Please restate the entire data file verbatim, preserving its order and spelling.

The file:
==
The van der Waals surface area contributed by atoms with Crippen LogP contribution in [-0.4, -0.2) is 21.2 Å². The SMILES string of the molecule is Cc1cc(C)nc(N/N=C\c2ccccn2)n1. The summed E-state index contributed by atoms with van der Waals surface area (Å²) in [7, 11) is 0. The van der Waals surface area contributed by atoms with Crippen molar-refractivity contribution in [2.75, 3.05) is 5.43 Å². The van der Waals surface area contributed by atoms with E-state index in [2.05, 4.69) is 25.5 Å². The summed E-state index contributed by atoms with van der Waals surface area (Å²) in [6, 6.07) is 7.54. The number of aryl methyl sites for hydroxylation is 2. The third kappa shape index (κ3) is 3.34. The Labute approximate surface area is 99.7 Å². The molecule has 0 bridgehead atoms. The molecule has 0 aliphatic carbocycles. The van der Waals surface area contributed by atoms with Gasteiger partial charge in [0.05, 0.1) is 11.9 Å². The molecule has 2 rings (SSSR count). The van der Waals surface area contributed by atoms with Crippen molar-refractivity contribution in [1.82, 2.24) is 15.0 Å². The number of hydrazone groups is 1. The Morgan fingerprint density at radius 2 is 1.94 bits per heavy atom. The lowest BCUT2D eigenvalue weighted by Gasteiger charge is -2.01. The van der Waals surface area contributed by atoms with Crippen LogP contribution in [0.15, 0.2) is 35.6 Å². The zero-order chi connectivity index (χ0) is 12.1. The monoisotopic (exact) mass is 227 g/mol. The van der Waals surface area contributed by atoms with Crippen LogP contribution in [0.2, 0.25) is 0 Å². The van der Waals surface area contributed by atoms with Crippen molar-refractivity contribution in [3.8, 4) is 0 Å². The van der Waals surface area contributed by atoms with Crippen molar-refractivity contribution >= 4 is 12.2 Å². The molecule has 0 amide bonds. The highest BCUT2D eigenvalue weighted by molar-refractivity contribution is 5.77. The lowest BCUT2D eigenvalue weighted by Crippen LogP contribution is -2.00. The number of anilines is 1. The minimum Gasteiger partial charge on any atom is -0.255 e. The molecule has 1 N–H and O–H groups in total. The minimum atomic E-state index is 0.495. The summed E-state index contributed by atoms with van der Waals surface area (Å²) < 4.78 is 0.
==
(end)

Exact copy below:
The van der Waals surface area contributed by atoms with Crippen LogP contribution in [-0.4, -0.2) is 21.2 Å². The SMILES string of the molecule is Cc1cc(C)nc(N/N=C\c2ccccn2)n1. The summed E-state index contributed by atoms with van der Waals surface area (Å²) in [7, 11) is 0. The van der Waals surface area contributed by atoms with Crippen molar-refractivity contribution in [2.75, 3.05) is 5.43 Å². The van der Waals surface area contributed by atoms with E-state index in [2.05, 4.69) is 25.5 Å². The summed E-state index contributed by atoms with van der Waals surface area (Å²) in [6, 6.07) is 7.54. The number of aryl methyl sites for hydroxylation is 2. The third kappa shape index (κ3) is 3.34. The Labute approximate surface area is 99.7 Å². The molecule has 0 bridgehead atoms. The molecule has 0 aliphatic carbocycles. The van der Waals surface area contributed by atoms with Gasteiger partial charge in [0.05, 0.1) is 11.9 Å². The molecule has 2 rings (SSSR count). The van der Waals surface area contributed by atoms with Crippen molar-refractivity contribution in [1.82, 2.24) is 15.0 Å². The number of hydrazone groups is 1. The Morgan fingerprint density at radius 2 is 1.94 bits per heavy atom. The lowest BCUT2D eigenvalue weighted by Gasteiger charge is -2.01. The van der Waals surface area contributed by atoms with Crippen LogP contribution in [0.15, 0.2) is 35.6 Å². The zero-order chi connectivity index (χ0) is 12.1. The monoisotopic (exact) mass is 227 g/mol. The van der Waals surface area contributed by atoms with Crippen LogP contribution in [0.2, 0.25) is 0 Å². The van der Waals surface area contributed by atoms with Crippen molar-refractivity contribution in [3.8, 4) is 0 Å². The van der Waals surface area contributed by atoms with Crippen molar-refractivity contribution >= 4 is 12.2 Å². The molecule has 0 amide bonds. The highest BCUT2D eigenvalue weighted by molar-refractivity contribution is 5.77. The lowest BCUT2D eigenvalue weighted by Crippen LogP contribution is -2.00. The number of anilines is 1. The minimum Gasteiger partial charge on any atom is -0.255 e. The molecule has 1 N–H and O–H groups in total. The minimum atomic E-state index is 0.495. The summed E-state index contributed by atoms with van der Waals surface area (Å²) < 4.78 is 0.